Understanding the demand on domestic abuse services across Merseyside – PCC commissions new study

PCC Emily Spurrell speaking with Victim Care Merseyside branding behind her

A new research study focused on better understanding the true demand on domestic abuse services across Merseyside has been announced by the region’s Police and Crime Commissioner today.

Emily Spurrell is set to work with national charity Women’s Aid and Liverpool John Moore University to undertake a review of how domestic abuse services across Merseyside are funded.

The research programme will look to map the current provision for victim-survivors of domestic abuse and will capture the demand on support services and their capacity. This will include reviewing caseloads, waiting lists and how victims are referred for support, from when they are in crisis to longer term support.

The findings will help to inform how the Police and Crime Commissioner works with partners to improve and streamline funding for domestic abuse support in the future to ensure services are sustainable, and that support is available to victim-survivors across the region.

The review was a key action set out in the PCC’s ‘Working in partnership to tackle Violence against Women and Girls (VAWG) across Merseyside’ delivery plan supported by more than 50 partners across Merseyside.

Merseyside’s Police Commissioner Emily Spurrell said: “We know that due to years of chronic underfunding by the Conservative government, demand on our domestic abuse services is extremely high, to the point that some organisations have even had to close their waiting lists as they simply have no capacity.

“This isn’t acceptable. We need a long-term funding model which guarantees that all victims of domestic abuse can access the support they need.

“Until there is a commitment on a national level to providing robust, sustainable funding for domestic abuse support, this is always going to be hard to provide locally, but I am committed to doing everything I can to fund our services in the most effective and efficient way.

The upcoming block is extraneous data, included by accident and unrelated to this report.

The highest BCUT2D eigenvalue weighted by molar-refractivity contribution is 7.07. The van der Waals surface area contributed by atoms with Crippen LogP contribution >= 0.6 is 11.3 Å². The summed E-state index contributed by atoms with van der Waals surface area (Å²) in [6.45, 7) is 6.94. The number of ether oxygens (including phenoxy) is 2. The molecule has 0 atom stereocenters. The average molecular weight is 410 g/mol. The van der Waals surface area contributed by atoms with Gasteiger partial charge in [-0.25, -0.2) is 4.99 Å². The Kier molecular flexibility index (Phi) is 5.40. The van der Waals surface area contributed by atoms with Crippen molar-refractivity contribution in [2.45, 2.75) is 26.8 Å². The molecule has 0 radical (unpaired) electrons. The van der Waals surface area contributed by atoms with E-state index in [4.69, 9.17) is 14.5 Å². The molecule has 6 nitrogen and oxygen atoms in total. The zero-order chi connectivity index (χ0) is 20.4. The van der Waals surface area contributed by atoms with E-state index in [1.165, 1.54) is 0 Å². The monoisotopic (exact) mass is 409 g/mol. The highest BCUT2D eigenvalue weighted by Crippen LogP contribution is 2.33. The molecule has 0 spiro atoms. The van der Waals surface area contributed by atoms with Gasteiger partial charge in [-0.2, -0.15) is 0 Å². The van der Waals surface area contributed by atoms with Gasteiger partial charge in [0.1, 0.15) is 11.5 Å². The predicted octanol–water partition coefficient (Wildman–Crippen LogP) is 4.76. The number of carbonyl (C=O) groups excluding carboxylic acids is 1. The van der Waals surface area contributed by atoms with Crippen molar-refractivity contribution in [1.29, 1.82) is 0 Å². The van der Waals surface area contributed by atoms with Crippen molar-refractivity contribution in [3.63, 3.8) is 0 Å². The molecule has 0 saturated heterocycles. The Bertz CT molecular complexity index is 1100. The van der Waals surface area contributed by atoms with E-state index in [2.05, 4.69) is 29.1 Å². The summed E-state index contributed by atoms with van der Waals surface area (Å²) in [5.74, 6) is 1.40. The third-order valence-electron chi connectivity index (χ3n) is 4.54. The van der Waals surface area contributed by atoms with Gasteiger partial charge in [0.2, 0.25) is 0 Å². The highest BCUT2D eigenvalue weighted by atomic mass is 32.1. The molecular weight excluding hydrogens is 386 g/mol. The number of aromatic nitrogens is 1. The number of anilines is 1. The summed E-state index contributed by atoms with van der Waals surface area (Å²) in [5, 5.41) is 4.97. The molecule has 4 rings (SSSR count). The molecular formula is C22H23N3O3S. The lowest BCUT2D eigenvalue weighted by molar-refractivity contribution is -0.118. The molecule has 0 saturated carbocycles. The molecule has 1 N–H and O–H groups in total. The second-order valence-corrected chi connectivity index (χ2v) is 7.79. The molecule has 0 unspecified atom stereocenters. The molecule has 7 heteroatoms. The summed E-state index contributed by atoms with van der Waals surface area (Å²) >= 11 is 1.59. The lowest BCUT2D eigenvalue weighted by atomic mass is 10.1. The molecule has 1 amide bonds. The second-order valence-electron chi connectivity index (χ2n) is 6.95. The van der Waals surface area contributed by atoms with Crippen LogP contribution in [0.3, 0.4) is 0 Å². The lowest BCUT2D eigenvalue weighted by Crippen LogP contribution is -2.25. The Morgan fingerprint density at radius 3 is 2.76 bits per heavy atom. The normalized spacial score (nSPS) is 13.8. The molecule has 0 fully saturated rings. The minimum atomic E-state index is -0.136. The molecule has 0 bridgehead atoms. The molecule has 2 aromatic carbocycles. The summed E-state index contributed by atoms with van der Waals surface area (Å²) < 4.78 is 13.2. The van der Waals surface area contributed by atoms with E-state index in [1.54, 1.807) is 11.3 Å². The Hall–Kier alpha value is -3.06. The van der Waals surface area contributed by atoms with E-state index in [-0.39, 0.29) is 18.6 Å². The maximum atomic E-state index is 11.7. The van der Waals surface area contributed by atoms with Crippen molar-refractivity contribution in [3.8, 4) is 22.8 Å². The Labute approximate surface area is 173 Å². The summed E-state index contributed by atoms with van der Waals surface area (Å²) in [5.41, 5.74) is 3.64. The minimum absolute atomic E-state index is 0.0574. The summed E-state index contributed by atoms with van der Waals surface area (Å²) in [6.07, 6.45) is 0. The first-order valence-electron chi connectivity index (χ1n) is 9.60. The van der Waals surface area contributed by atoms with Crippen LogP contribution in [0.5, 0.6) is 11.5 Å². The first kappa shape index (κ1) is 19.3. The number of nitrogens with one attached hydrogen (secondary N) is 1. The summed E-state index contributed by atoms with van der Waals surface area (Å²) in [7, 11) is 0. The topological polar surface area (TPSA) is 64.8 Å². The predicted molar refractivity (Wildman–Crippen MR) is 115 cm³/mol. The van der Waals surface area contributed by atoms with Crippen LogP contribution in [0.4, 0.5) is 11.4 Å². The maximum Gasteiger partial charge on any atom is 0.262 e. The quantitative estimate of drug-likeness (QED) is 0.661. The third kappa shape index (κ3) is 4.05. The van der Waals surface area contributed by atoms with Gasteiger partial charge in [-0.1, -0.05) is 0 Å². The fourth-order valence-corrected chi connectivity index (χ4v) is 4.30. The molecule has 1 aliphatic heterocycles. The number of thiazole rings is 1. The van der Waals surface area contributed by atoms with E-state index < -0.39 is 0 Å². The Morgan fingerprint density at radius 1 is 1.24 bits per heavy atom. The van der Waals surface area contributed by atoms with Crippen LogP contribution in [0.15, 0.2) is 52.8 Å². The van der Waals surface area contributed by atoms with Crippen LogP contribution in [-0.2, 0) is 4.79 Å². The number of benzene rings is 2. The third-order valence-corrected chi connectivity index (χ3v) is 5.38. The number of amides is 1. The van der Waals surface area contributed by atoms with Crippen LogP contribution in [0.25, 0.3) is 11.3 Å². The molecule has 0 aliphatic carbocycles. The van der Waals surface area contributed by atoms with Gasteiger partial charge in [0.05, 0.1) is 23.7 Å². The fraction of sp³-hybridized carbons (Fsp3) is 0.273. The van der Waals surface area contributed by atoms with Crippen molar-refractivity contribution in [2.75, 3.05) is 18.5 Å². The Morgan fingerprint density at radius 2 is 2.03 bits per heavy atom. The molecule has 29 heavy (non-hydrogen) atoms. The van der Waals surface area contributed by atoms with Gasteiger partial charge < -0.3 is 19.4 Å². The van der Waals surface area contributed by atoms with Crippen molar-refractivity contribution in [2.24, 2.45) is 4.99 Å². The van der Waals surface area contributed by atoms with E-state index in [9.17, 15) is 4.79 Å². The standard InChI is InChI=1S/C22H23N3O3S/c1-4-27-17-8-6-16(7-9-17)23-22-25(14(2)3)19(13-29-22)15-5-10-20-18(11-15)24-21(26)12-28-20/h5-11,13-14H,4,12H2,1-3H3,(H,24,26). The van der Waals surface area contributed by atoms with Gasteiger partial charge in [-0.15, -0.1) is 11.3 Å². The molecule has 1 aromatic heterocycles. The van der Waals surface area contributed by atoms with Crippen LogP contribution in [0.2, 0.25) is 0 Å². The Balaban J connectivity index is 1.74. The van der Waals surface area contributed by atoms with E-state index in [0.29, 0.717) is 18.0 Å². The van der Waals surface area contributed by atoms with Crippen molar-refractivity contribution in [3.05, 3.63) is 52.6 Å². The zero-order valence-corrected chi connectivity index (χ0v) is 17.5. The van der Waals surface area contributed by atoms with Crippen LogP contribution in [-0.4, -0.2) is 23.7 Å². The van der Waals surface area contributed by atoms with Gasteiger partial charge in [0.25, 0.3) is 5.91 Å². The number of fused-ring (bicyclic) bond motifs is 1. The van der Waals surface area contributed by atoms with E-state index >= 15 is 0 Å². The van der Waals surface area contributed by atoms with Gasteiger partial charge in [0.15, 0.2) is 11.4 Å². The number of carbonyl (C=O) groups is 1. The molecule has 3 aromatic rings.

“Through this research study with Women’s Aid and LJMU, I want to gain a deeper understanding of the landscape on Merseyside, the demands on our services and how funding decisions are made, so we can use our scarce resources to provide support for the people who need it most.”

Sarika Seshadri, Head of Research and Evaluation at Women’s Aid, said: “We are pleased to be working on this review in partnership with Liverpool John Moores University. We know from our work with frontline services that they are facing ever growing pressure in being able to provide life-saving support to survivors of domestic abuse.

"We are pleased that the PCC has recognised the vital importance of drawing on the knowledge of specialist domestic abuse services and a comprehensive evidence base in order to strengthen provision for all survivors.

"We are looking forward to combining our national insight with the expertise of LJMU, as well as data from our extensive databases, to support the future of domestic abuse provision in Merseyside.”

Professor Zara Quigg, Head of the World Health Organization Collaborating Centre for Violence Prevention at LJMU said: “We are committed to continuing our wider work with the PCC and partners to prevent violence, and as part of this review improve support for victims-survivors of domestic abuse across Merseyside.

“Working in partnership with Women’s Aid, we will draw on a range of data sources and critically collaborate with those commissioning and delivering support to review existing provision and develop recommendations for enhancing support for all survivors.”

Women’s Aid and LJMU were chosen to carry out this research study following an open quotation process. The study will include surveys with partners, stakeholder workshops, analysis of data and wider policy and literature.

They will provide their final report to the PCC by the end of December 2024 which will inform her strategy for funding domestic abuse services in the future.